How to Spot Signs of Depression
Virtually everyone has experienced those rollercoaster moments of hopelessness and depression, but understanding the telltale indicators and early warning signs of depression in seniors can help you to support your loved ones as they grow older.
Your loved one may feel sad today, and that is ok. After all, life is unpredictable – and sad or depressing moments are a reality for all of us. That said, it is important to understand the early warning signs of depression to better support your senior friend or family member. Some individuals describe depression as feeling empty, lifeless, apathetic, or even restless. Some men describe depression as feelings of anger, aggression, or even violence. Ask your senior if they’re feeling any of the following:
- Hopeless or helpless
- Fatigued or tired, even when getting an appropriate amount of sleep
- Irritable, aggressive, or more short-tempered
- Finding it difficult to concentrate
- Consuming alcohol in excessive amounts or engaging in unsafe behaviors
- Changes in appetite or sleep patterns
- Loss of interest in social situations
- Difficulty concentrating
Your family member or friend may not readily admit to any or all of these feelings or lifestyle changes, so keep an eye out for some of the visual or subtler indicators of depression. These can include:
- Calling family members to say goodbye or suddenly getting their “affairs” in order
- Acting recklessly when driving – behaving as if they have nothing to lose
- Speaking about themselves in a derogatory manner or saying that they are useless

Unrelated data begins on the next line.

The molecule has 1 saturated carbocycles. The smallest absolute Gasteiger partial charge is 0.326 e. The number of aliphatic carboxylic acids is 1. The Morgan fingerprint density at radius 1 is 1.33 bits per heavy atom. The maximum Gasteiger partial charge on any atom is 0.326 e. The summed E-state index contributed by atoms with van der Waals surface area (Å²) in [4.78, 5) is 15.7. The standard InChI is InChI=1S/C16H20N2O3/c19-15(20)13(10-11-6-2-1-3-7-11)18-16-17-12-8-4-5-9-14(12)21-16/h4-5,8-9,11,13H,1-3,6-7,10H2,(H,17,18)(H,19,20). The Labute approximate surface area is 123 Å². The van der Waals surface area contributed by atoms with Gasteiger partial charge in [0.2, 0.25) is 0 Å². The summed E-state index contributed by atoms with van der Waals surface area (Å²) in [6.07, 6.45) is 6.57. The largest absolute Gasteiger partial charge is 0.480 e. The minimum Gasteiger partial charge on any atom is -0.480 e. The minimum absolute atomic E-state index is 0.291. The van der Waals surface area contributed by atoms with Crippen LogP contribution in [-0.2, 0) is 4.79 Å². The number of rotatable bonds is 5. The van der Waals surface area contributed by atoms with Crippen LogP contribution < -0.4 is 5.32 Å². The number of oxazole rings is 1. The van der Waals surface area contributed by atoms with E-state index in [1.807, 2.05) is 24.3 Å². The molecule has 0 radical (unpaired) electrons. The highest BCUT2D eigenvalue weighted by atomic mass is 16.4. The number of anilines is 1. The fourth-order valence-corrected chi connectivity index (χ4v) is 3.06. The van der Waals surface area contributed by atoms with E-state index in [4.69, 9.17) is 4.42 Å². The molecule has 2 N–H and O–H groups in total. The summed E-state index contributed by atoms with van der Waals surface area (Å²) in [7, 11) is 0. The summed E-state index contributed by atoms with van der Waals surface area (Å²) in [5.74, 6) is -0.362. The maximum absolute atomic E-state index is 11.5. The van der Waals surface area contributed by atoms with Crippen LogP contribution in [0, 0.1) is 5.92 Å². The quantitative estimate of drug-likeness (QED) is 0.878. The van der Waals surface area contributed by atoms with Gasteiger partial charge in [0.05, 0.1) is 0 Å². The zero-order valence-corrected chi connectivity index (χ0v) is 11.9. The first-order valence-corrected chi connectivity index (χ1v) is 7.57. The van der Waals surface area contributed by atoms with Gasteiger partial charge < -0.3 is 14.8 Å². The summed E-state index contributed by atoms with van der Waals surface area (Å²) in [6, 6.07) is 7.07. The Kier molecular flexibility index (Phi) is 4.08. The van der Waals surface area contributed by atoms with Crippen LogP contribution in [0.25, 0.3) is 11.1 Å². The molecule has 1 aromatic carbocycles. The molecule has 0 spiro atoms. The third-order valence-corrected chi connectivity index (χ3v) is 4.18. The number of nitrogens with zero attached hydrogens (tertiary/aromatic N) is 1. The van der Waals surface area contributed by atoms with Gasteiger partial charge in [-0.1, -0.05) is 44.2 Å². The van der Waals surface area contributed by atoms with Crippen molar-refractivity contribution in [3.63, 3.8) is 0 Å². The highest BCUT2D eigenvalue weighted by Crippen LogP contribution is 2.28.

- Frequent and sudden mood changes – switching back and forth from high to low
- Talking about harming one’s self
Keep in mind that men and women tend to manifest feelings of depression in different ways. Many men feel that admitting to feeling depressed is a sign of weakness, so they may compensate by complaining about being tired, irritable, or unable to sleep. Many can also become angry, violent, and reckless – and some may even turn to substance abuse to combat their feelings of depression. Be especially concerned with older men who exhibit some of these symptoms, as they are at an elevated risk of suicide when compared with other demographic groups.
Women report a rate of depression that is twice as high as men, though some of this may be attributable to a man’s lower propensity for reporting depression. Women generally display the side-effects of depression as feelings of excessive guilt, and many may overeat or oversleep as a result of the depression.
If you or a loved one is facing a difficult time and any of the symptoms listed above are coming to the surface, make sure that you or your family member seeks treatment and/or counseling right away. While some forms of depression can be caused by pre-existing medical concerns, and other types may stem from past or previous substance abuse problems, depression as a whole is something that can be mitigated by partnering with a mental health professional with experience in depression management.